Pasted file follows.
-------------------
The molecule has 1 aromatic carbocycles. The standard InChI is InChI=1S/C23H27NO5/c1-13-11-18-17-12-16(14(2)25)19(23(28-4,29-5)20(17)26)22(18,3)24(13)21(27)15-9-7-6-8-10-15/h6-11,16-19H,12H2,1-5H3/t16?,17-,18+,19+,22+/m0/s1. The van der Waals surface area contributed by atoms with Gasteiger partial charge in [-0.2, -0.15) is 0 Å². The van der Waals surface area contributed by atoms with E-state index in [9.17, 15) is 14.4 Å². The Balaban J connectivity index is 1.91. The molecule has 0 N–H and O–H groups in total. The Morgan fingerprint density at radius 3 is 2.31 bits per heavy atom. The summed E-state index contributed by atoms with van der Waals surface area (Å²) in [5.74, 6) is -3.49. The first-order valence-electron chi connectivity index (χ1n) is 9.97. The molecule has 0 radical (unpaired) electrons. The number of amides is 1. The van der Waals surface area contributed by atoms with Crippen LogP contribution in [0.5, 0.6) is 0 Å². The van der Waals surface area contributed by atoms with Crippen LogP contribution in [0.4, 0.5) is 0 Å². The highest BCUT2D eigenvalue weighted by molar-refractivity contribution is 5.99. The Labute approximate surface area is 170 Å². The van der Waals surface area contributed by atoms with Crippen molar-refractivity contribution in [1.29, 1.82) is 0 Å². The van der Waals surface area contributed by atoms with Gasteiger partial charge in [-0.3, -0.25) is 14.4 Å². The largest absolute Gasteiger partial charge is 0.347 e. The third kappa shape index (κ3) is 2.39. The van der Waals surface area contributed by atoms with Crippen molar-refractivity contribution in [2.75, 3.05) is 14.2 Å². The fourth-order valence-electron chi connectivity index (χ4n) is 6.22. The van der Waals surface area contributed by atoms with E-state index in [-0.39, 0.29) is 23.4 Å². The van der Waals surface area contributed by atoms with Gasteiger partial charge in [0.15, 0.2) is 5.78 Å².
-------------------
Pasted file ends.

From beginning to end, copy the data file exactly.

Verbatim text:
The molecule has 1 aromatic carbocycles. The standard InChI is InChI=1S/C23H27NO5/c1-13-11-18-17-12-16(14(2)25)19(23(28-4,29-5)20(17)26)22(18,3)24(13)21(27)15-9-7-6-8-10-15/h6-11,16-19H,12H2,1-5H3/t16?,17-,18+,19+,22+/m0/s1. The van der Waals surface area contributed by atoms with Gasteiger partial charge in [-0.2, -0.15) is 0 Å². The van der Waals surface area contributed by atoms with E-state index in [9.17, 15) is 14.4 Å². The Balaban J connectivity index is 1.91. The molecule has 0 N–H and O–H groups in total. The Morgan fingerprint density at radius 3 is 2.31 bits per heavy atom. The summed E-state index contributed by atoms with van der Waals surface area (Å²) in [5.74, 6) is -3.49. The first-order valence-electron chi connectivity index (χ1n) is 9.97. The molecule has 0 radical (unpaired) electrons. The number of amides is 1. The van der Waals surface area contributed by atoms with Crippen LogP contribution in [0.5, 0.6) is 0 Å². The van der Waals surface area contributed by atoms with Crippen LogP contribution in [0.4, 0.5) is 0 Å². The highest BCUT2D eigenvalue weighted by molar-refractivity contribution is 5.99. The Labute approximate surface area is 170 Å². The van der Waals surface area contributed by atoms with Crippen molar-refractivity contribution in [1.29, 1.82) is 0 Å². The van der Waals surface area contributed by atoms with Gasteiger partial charge in [-0.3, -0.25) is 14.4 Å². The largest absolute Gasteiger partial charge is 0.347 e. The third kappa shape index (κ3) is 2.39. The van der Waals surface area contributed by atoms with Crippen molar-refractivity contribution in [2.75, 3.05) is 14.2 Å². The fourth-order valence-electron chi connectivity index (χ4n) is 6.22. The van der Waals surface area contributed by atoms with E-state index in [-0.39, 0.29) is 23.4 Å². The van der Waals surface area contributed by atoms with Gasteiger partial charge in [0.15, 0.2) is 5.78 Å².